Apollo 16 and Apollo 17 astronauts helped test the Lunar Roving Vehicle deployment system at Marshall Space Flight Center in Huntsville, Ala., the NASA center responsible for designing and testing the rover.
Image credit: NASA
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Ball Aerospace optical technician Scott Murray inspects six primary mirror segments, critical elements of NASA’s James Webb Space Telescope, prior to cryogenic testing in the X-ray & Cryogenic Facility at NASA’s Marshall Space Flight Center in Huntsville, Ala. The James Webb Space Telescope will be launched in 2014 to study the formation of the first stars and galaxies and shed new light on the evolution of the universe.
The mirror segment, an engineering development unit and flight spare, has been coated with an ultra-thin layer of gold to ensure that infrared light is properly reflected from the primary mirror into the observatory’s science instruments. The primary mirror engineering development unit will be closely followed by the other 18 primary mirror flight segments in the coating process.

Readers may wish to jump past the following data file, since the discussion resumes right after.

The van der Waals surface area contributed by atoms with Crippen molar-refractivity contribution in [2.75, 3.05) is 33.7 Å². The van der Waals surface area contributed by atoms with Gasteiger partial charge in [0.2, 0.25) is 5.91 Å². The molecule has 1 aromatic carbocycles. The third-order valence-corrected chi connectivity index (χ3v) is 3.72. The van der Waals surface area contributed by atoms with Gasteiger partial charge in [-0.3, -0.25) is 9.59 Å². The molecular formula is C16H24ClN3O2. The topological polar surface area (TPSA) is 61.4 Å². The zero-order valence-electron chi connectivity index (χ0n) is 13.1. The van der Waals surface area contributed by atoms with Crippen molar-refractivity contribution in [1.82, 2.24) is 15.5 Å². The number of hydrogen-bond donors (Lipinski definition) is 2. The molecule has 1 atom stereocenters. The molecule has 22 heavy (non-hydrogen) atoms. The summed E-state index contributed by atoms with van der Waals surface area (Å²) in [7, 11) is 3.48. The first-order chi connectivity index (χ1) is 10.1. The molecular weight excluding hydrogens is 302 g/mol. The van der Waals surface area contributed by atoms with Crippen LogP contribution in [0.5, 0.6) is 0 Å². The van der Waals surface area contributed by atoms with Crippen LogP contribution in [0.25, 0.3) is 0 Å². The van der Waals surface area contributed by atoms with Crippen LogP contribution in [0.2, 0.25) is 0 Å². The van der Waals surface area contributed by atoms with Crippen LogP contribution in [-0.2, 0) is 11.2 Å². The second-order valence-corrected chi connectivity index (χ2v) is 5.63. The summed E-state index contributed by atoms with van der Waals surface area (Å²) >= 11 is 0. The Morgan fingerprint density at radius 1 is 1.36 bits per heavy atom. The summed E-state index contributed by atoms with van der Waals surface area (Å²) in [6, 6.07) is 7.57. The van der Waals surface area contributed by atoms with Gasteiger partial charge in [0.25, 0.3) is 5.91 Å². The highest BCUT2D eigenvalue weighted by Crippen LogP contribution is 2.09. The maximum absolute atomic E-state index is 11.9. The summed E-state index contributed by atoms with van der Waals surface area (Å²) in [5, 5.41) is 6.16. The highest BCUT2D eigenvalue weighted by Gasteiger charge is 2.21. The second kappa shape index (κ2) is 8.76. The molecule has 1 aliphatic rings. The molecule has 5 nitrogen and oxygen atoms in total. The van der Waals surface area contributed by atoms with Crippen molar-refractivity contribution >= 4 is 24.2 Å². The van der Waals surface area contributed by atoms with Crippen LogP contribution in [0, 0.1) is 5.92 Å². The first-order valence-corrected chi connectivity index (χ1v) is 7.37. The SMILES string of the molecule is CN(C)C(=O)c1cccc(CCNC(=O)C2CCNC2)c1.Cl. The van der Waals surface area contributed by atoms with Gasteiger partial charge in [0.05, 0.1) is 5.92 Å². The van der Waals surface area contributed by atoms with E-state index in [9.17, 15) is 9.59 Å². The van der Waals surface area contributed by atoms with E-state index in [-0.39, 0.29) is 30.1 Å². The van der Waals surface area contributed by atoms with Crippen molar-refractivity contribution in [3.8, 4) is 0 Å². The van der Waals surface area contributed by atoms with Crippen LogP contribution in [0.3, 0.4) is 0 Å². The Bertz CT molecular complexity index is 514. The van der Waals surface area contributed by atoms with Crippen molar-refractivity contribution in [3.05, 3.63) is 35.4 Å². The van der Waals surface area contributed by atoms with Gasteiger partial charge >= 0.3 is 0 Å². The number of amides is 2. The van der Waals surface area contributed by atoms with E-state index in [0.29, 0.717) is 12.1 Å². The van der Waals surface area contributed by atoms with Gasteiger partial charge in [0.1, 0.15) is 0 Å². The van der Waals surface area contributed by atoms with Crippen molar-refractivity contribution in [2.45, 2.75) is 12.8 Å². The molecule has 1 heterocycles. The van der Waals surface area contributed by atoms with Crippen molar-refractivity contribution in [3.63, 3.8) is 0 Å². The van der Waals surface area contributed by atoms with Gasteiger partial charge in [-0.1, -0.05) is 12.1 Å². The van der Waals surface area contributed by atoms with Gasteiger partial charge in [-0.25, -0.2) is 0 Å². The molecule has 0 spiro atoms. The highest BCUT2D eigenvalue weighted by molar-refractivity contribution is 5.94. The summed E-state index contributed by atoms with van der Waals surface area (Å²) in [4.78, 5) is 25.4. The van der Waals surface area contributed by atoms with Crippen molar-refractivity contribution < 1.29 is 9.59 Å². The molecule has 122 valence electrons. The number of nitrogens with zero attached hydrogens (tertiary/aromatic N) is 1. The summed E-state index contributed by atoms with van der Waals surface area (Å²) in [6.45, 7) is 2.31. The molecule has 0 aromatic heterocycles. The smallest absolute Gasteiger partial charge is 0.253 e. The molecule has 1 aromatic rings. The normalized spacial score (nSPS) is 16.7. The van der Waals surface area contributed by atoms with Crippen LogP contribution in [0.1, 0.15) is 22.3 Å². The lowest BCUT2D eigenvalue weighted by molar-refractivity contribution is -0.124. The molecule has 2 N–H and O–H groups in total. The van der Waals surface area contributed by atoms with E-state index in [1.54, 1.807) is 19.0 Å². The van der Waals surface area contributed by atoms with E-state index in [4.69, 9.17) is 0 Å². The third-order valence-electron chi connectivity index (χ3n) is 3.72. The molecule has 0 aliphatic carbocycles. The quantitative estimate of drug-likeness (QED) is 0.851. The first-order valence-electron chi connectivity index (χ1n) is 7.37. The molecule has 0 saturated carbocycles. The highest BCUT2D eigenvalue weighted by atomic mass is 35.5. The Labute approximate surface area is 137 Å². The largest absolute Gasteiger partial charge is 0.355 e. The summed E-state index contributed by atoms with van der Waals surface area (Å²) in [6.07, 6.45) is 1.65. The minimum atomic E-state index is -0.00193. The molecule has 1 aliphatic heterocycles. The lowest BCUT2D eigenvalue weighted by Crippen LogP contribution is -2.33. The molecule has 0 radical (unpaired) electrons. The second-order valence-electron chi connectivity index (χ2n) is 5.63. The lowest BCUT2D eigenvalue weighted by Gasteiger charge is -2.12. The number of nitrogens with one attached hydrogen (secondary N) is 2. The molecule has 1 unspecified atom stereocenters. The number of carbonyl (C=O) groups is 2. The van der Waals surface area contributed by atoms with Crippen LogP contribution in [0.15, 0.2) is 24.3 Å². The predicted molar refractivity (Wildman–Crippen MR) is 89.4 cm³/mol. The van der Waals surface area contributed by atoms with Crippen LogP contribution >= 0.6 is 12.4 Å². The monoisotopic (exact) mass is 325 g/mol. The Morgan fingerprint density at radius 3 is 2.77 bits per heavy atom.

During cryogenic testing, the mirrors are subjected to extreme temperatures dipping to -415 degrees Fahrenheit, which permits NASA contractor engineers to measure in extreme detail how the shape of the mirror changes as it cools — just as each mirror will change shape over a range of operational temperatures in space. The cryogenic test series helps NASA predict how well the telescope will image infrared sources in those conditions.